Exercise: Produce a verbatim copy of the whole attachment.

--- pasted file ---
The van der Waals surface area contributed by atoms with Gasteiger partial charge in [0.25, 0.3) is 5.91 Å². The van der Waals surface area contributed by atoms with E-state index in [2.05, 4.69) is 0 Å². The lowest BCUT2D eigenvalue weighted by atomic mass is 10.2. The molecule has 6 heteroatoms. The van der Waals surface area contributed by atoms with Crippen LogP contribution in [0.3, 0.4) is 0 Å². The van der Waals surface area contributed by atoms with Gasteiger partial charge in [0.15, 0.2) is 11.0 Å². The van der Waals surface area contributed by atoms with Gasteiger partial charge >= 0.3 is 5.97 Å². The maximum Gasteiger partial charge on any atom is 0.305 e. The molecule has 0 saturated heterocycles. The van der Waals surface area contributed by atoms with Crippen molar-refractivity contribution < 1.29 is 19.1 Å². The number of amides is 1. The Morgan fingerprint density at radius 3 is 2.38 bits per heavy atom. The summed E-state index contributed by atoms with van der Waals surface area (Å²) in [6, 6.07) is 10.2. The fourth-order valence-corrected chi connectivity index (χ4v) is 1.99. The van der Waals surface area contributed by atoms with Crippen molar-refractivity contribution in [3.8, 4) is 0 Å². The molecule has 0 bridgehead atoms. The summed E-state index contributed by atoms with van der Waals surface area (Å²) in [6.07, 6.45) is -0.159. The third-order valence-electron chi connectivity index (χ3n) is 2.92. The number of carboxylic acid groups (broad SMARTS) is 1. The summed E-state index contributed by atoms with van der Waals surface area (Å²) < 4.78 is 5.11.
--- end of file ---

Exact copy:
The van der Waals surface area contributed by atoms with Gasteiger partial charge in [0.25, 0.3) is 5.91 Å². The van der Waals surface area contributed by atoms with E-state index in [2.05, 4.69) is 0 Å². The lowest BCUT2D eigenvalue weighted by atomic mass is 10.2. The molecule has 6 heteroatoms. The van der Waals surface area contributed by atoms with Crippen LogP contribution in [0.3, 0.4) is 0 Å². The van der Waals surface area contributed by atoms with Gasteiger partial charge in [0.15, 0.2) is 11.0 Å². The van der Waals surface area contributed by atoms with Gasteiger partial charge >= 0.3 is 5.97 Å². The maximum Gasteiger partial charge on any atom is 0.305 e. The molecule has 0 saturated heterocycles. The van der Waals surface area contributed by atoms with Crippen molar-refractivity contribution < 1.29 is 19.1 Å². The number of amides is 1. The Morgan fingerprint density at radius 3 is 2.38 bits per heavy atom. The summed E-state index contributed by atoms with van der Waals surface area (Å²) in [6, 6.07) is 10.2. The fourth-order valence-corrected chi connectivity index (χ4v) is 1.99. The van der Waals surface area contributed by atoms with Crippen molar-refractivity contribution in [3.8, 4) is 0 Å². The molecule has 0 bridgehead atoms. The summed E-state index contributed by atoms with van der Waals surface area (Å²) in [6.07, 6.45) is -0.159. The third-order valence-electron chi connectivity index (χ3n) is 2.92. The number of carboxylic acid groups (broad SMARTS) is 1. The summed E-state index contributed by atoms with van der Waals surface area (Å²) < 4.78 is 5.11.